Tuesday, January 26, 2010

Quoting George Adamson

A few words from George ("Born Free") Adamson, the "father of lions", from his book A Lifetime with Lions...

On making the movie, Born Free:
"Most of the people of the [filming] unit were extremely nice and friendly, but their way of life was not mine. There were too many dramas and 'goings-on' for my peace of mind. I felt safer with the lions."

On "enrichment" for captive animals:
"I am firmly convinced that it is the boredom and frustration of captivity which makes [captive] lions dangerous. One of their strongest senses is that of smell. To deprive them of the chance to exercise it is tantamount to depriving a human being of all reading matter."

Sunday, January 17, 2010

Intelligence and Socialization

The Animal Planet channel is currently running a series called "Extraordinary Animals". This is a highly interesting series and coincidentally, it's about the exact opposite of that Human Spark series on PBS. While PBS is working with ancient notions and trying to prove the non-existence of animal intelligence, each episode of Extraordinary Animals focuses on one particular research study that shows just how intelligent animals really are.

AzyThis week, they showed an episode about Azy, an orangutan at the Great Ape Trust of Iowa. The researchers there have taught Azy a language based on abstract symbols (sort of like hieroglyphics), and also demonstrated that orangutans have long-term memories of companions (just as Christian the lion demonstrated) as well as self-recognition, all qualities that others have denied possible in animals.

The following describes some of what was shown on Extraordinary Animals, and is partially adapted from the Great Ape Trust web site:
Scientists at Great Ape Trust are exploring the abilities of orangutans to use symbols and syntax to express their thoughts. The orangutans are learning to use a symbol-based language that is presented on a computer monitor. The touch-screen monitor has large "buttons" that are big enough for orangutan fingers.

The symbol for apple.This symbolic language contains about 70 "words". All the symbols are abstract and have no visual relation to what they represent. There are seven categories, each containing ten individual symbols. The categories are: foods, non-food objects, proper names of people, proper names of orangutans, verbs, adjectives and numbers.

There is a logic to these symbols. Each category has its own unique exterior shape. For example, a rectangle means "food" and a circle means "non-food object." Individually, the interior components of each symbol are meaningless. It's the arrangement within the exterior shape that gives each symbol a specific meaning. In addition to the major categories, there are symbols that mean "send," "clear," "yes/good," and "no/wrong." The dictionary can be expanded as the orangutans learn more symbols.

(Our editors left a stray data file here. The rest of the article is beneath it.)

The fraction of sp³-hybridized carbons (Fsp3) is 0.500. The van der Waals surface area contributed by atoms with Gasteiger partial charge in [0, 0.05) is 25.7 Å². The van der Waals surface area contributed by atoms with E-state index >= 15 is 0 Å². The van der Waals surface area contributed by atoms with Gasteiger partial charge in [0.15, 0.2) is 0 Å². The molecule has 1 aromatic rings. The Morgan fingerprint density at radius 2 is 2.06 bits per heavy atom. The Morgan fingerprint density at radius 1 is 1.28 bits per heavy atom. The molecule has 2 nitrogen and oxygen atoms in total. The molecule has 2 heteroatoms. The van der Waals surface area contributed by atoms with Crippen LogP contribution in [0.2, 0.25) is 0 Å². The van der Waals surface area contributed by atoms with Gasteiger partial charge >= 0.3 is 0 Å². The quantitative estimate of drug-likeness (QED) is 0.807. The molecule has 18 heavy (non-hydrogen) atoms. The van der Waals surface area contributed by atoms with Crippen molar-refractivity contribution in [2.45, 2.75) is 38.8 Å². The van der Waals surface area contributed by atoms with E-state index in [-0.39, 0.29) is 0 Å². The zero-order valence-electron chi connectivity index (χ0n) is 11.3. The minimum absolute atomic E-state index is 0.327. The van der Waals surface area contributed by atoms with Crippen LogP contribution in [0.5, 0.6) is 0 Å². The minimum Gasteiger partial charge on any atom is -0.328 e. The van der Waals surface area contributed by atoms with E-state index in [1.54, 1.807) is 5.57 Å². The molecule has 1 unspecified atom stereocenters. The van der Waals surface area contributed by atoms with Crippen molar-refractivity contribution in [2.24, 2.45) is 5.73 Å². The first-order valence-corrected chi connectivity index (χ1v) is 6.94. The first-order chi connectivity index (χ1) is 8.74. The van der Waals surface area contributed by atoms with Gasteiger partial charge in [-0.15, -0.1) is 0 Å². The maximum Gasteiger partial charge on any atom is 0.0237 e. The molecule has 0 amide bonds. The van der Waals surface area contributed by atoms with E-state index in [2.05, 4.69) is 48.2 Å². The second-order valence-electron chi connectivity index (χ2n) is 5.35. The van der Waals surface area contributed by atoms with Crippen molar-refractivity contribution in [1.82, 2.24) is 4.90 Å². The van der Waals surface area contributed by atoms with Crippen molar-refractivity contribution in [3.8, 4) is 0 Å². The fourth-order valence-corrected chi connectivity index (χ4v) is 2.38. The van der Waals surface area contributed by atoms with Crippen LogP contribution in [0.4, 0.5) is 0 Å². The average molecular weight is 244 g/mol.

Using this system, Azy is able to identify objects, ask questions, and even give commands.

The self-recognition test involves surreptitiously placing a mark on the subject's head, then seeing if he reaches for his own head when he sees the mark in a mirror. Sounds simple enough, but the test can disprove the old notion that animals have no idea of "self" and "other" (as they contend over on PBS).
Mirror self-recognition (MSR) has been a controversial topic in the field of comparative psychology since it was first reported by Gordon Gallup in 1970. He provided behavioral evidence that chimpanzees were able to understand the nature of their mirror image, meaning that they recognized themselves in the mirror. Consider the phenomenon. A mirror image is a representation of the world, like a picture or a photograph but unlike a still image, it is dynamic and mimics the behavior of the viewer. An ape who demonstrates MSR must understand that the mirror image is an actual representation of herself in both time and space, and that it is not simply another ape looking back at her.
Again, it sounds too simple, but children under 3 fail the test.

I have seen only 4 episodes of Extraordinary Animals so far, but there is a pattern emerging, that explains why on Animal Planet they are showing us that animals are smarter than they are generally given credit for, while on PBS they are mired in old and untrue notions.